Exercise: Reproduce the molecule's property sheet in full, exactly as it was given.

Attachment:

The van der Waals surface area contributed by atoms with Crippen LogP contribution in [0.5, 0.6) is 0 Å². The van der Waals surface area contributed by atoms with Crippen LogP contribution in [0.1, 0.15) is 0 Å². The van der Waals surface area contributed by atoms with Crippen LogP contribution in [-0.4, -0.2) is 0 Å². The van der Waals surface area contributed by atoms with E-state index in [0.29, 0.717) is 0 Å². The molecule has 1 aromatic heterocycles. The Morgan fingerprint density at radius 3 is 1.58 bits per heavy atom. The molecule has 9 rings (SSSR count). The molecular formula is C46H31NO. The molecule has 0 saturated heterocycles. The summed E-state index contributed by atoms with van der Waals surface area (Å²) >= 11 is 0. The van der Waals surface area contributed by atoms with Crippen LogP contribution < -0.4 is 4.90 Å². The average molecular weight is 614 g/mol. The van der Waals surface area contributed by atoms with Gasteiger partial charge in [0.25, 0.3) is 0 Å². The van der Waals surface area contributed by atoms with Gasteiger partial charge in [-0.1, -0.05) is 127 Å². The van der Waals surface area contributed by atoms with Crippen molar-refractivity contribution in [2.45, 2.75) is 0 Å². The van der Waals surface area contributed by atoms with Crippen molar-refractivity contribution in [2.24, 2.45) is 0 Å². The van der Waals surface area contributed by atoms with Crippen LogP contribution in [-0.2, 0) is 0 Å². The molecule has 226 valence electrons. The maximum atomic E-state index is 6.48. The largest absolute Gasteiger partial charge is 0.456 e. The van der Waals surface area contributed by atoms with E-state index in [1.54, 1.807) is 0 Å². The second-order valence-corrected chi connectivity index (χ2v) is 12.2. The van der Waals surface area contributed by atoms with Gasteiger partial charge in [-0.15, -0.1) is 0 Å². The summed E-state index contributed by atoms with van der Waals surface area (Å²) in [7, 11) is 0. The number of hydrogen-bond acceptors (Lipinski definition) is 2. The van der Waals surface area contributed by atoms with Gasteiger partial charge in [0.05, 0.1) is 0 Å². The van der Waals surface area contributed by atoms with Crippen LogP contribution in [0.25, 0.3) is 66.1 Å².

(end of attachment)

The van der Waals surface area contributed by atoms with Crippen LogP contribution in [0.5, 0.6) is 0 Å². The van der Waals surface area contributed by atoms with Crippen LogP contribution in [0.1, 0.15) is 0 Å². The van der Waals surface area contributed by atoms with Crippen LogP contribution in [-0.4, -0.2) is 0 Å². The van der Waals surface area contributed by atoms with E-state index in [0.29, 0.717) is 0 Å². The molecule has 1 aromatic heterocycles. The Morgan fingerprint density at radius 3 is 1.58 bits per heavy atom. The molecule has 9 rings (SSSR count). The molecular formula is C46H31NO. The molecule has 0 saturated heterocycles. The summed E-state index contributed by atoms with van der Waals surface area (Å²) >= 11 is 0. The van der Waals surface area contributed by atoms with Crippen LogP contribution < -0.4 is 4.90 Å². The average molecular weight is 614 g/mol. The van der Waals surface area contributed by atoms with Gasteiger partial charge in [0.25, 0.3) is 0 Å². The van der Waals surface area contributed by atoms with Gasteiger partial charge in [-0.1, -0.05) is 127 Å². The van der Waals surface area contributed by atoms with Crippen molar-refractivity contribution in [2.45, 2.75) is 0 Å². The van der Waals surface area contributed by atoms with Crippen molar-refractivity contribution in [2.24, 2.45) is 0 Å². The van der Waals surface area contributed by atoms with Crippen LogP contribution in [-0.2, 0) is 0 Å². The molecule has 226 valence electrons. The maximum atomic E-state index is 6.48. The largest absolute Gasteiger partial charge is 0.456 e. The van der Waals surface area contributed by atoms with E-state index in [1.54, 1.807) is 0 Å². The second-order valence-corrected chi connectivity index (χ2v) is 12.2. The van der Waals surface area contributed by atoms with Gasteiger partial charge in [-0.15, -0.1) is 0 Å². The summed E-state index contributed by atoms with van der Waals surface area (Å²) in [7, 11) is 0. The number of hydrogen-bond acceptors (Lipinski definition) is 2. The van der Waals surface area contributed by atoms with Gasteiger partial charge in [0.05, 0.1) is 0 Å². The van der Waals surface area contributed by atoms with Crippen LogP contribution in [0.25, 0.3) is 66.1 Å².